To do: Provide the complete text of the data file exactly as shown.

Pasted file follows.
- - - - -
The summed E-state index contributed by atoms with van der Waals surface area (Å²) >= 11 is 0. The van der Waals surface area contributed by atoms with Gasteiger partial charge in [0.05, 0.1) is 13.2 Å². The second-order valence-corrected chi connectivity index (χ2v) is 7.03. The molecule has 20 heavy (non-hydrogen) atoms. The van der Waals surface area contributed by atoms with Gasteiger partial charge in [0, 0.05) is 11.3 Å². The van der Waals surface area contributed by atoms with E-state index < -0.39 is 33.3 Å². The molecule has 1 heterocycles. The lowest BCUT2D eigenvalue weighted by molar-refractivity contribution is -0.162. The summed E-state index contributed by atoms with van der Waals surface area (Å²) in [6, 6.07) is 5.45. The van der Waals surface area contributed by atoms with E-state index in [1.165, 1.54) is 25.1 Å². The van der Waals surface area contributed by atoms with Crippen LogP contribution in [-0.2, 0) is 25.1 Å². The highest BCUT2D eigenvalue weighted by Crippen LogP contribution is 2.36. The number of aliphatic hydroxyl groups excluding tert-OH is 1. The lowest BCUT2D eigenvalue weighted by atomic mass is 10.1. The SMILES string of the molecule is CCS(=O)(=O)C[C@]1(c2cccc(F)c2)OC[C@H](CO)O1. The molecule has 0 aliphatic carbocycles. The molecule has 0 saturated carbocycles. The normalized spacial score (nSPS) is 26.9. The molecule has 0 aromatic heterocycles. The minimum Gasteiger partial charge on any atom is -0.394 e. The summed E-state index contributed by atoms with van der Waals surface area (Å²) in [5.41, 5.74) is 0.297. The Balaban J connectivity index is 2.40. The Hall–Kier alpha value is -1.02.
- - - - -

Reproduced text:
The summed E-state index contributed by atoms with van der Waals surface area (Å²) >= 11 is 0. The van der Waals surface area contributed by atoms with Gasteiger partial charge in [0.05, 0.1) is 13.2 Å². The second-order valence-corrected chi connectivity index (χ2v) is 7.03. The molecule has 20 heavy (non-hydrogen) atoms. The van der Waals surface area contributed by atoms with Gasteiger partial charge in [0, 0.05) is 11.3 Å². The van der Waals surface area contributed by atoms with E-state index < -0.39 is 33.3 Å². The molecule has 1 heterocycles. The lowest BCUT2D eigenvalue weighted by molar-refractivity contribution is -0.162. The summed E-state index contributed by atoms with van der Waals surface area (Å²) in [6, 6.07) is 5.45. The van der Waals surface area contributed by atoms with E-state index in [1.165, 1.54) is 25.1 Å². The van der Waals surface area contributed by atoms with Crippen LogP contribution in [-0.2, 0) is 25.1 Å². The highest BCUT2D eigenvalue weighted by Crippen LogP contribution is 2.36. The number of aliphatic hydroxyl groups excluding tert-OH is 1. The lowest BCUT2D eigenvalue weighted by atomic mass is 10.1. The SMILES string of the molecule is CCS(=O)(=O)C[C@]1(c2cccc(F)c2)OC[C@H](CO)O1. The molecule has 0 aliphatic carbocycles. The molecule has 0 saturated carbocycles. The normalized spacial score (nSPS) is 26.9. The molecule has 0 aromatic heterocycles. The minimum Gasteiger partial charge on any atom is -0.394 e. The summed E-state index contributed by atoms with van der Waals surface area (Å²) in [5.41, 5.74) is 0.297. The Balaban J connectivity index is 2.40. The Hall–Kier alpha value is -1.02.